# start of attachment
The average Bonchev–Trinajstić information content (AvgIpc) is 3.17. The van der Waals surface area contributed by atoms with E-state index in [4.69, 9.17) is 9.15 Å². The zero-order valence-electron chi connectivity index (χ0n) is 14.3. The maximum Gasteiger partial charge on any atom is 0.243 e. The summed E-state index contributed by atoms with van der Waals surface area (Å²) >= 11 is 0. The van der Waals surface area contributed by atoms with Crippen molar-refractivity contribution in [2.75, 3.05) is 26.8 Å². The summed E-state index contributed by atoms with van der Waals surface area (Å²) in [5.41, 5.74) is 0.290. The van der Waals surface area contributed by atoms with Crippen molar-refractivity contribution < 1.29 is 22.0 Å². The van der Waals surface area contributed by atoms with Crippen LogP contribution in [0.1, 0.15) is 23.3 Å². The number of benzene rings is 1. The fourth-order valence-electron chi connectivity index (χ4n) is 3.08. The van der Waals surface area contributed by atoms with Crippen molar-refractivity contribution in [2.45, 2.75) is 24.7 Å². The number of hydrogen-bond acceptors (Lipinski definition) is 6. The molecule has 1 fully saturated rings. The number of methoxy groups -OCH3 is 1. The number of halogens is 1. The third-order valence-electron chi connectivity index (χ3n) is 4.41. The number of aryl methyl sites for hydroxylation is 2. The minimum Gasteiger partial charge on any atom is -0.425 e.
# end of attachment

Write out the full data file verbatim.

The average Bonchev–Trinajstić information content (AvgIpc) is 3.17. The van der Waals surface area contributed by atoms with E-state index in [4.69, 9.17) is 9.15 Å². The zero-order valence-electron chi connectivity index (χ0n) is 14.3. The maximum Gasteiger partial charge on any atom is 0.243 e. The summed E-state index contributed by atoms with van der Waals surface area (Å²) >= 11 is 0. The van der Waals surface area contributed by atoms with Crippen molar-refractivity contribution in [2.75, 3.05) is 26.8 Å². The summed E-state index contributed by atoms with van der Waals surface area (Å²) in [5.41, 5.74) is 0.290. The van der Waals surface area contributed by atoms with Crippen molar-refractivity contribution < 1.29 is 22.0 Å². The van der Waals surface area contributed by atoms with Crippen LogP contribution in [0.1, 0.15) is 23.3 Å². The number of benzene rings is 1. The fourth-order valence-electron chi connectivity index (χ4n) is 3.08. The van der Waals surface area contributed by atoms with Crippen molar-refractivity contribution in [2.45, 2.75) is 24.7 Å². The number of hydrogen-bond acceptors (Lipinski definition) is 6. The molecule has 1 fully saturated rings. The number of methoxy groups -OCH3 is 1. The number of halogens is 1. The third-order valence-electron chi connectivity index (χ3n) is 4.41. The number of aryl methyl sites for hydroxylation is 2. The minimum Gasteiger partial charge on any atom is -0.425 e.